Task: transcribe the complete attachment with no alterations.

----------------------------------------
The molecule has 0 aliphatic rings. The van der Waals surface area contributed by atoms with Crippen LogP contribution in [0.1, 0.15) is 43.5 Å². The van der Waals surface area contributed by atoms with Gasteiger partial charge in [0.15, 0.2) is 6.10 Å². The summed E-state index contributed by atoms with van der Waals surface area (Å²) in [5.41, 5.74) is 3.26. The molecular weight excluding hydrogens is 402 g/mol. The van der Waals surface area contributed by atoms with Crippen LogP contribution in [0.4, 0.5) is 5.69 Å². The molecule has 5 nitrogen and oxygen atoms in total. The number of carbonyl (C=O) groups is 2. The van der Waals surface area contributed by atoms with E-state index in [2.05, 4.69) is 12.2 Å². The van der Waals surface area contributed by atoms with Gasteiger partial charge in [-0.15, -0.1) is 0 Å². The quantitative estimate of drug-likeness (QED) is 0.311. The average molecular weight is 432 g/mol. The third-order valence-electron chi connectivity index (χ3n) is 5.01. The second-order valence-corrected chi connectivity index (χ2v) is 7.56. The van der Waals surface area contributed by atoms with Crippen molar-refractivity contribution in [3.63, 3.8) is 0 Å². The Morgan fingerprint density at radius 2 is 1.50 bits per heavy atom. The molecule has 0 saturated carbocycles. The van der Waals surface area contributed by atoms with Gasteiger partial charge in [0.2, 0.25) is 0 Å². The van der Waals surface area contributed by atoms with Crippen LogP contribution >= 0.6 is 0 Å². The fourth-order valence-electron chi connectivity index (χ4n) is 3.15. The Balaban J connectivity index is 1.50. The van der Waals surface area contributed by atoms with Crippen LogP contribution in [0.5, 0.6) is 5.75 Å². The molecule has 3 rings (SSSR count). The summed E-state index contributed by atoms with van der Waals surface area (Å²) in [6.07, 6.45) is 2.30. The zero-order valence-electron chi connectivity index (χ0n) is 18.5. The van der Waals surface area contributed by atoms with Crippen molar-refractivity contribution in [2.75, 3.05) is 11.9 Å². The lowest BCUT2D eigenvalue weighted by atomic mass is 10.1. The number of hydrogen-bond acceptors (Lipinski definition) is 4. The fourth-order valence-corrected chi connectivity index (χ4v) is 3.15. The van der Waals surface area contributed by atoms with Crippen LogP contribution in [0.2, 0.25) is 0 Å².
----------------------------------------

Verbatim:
The molecule has 0 aliphatic rings. The van der Waals surface area contributed by atoms with Crippen LogP contribution in [0.1, 0.15) is 43.5 Å². The van der Waals surface area contributed by atoms with Gasteiger partial charge in [0.15, 0.2) is 6.10 Å². The summed E-state index contributed by atoms with van der Waals surface area (Å²) in [5.41, 5.74) is 3.26. The molecular weight excluding hydrogens is 402 g/mol. The van der Waals surface area contributed by atoms with Crippen LogP contribution in [0.4, 0.5) is 5.69 Å². The molecule has 5 nitrogen and oxygen atoms in total. The number of carbonyl (C=O) groups is 2. The van der Waals surface area contributed by atoms with E-state index in [2.05, 4.69) is 12.2 Å². The van der Waals surface area contributed by atoms with Gasteiger partial charge in [-0.15, -0.1) is 0 Å². The quantitative estimate of drug-likeness (QED) is 0.311. The average molecular weight is 432 g/mol. The third-order valence-electron chi connectivity index (χ3n) is 5.01. The second-order valence-corrected chi connectivity index (χ2v) is 7.56. The van der Waals surface area contributed by atoms with Crippen molar-refractivity contribution in [3.63, 3.8) is 0 Å². The Morgan fingerprint density at radius 2 is 1.50 bits per heavy atom. The molecule has 0 saturated carbocycles. The van der Waals surface area contributed by atoms with Gasteiger partial charge in [0.2, 0.25) is 0 Å². The van der Waals surface area contributed by atoms with Crippen LogP contribution >= 0.6 is 0 Å². The fourth-order valence-electron chi connectivity index (χ4n) is 3.15. The Balaban J connectivity index is 1.50. The van der Waals surface area contributed by atoms with Crippen LogP contribution in [0.5, 0.6) is 5.75 Å². The molecule has 3 rings (SSSR count). The summed E-state index contributed by atoms with van der Waals surface area (Å²) in [6.07, 6.45) is 2.30. The zero-order valence-electron chi connectivity index (χ0n) is 18.5. The van der Waals surface area contributed by atoms with Crippen molar-refractivity contribution in [2.75, 3.05) is 11.9 Å². The lowest BCUT2D eigenvalue weighted by atomic mass is 10.1. The number of hydrogen-bond acceptors (Lipinski definition) is 4. The fourth-order valence-corrected chi connectivity index (χ4v) is 3.15. The van der Waals surface area contributed by atoms with Crippen LogP contribution in [0.2, 0.25) is 0 Å².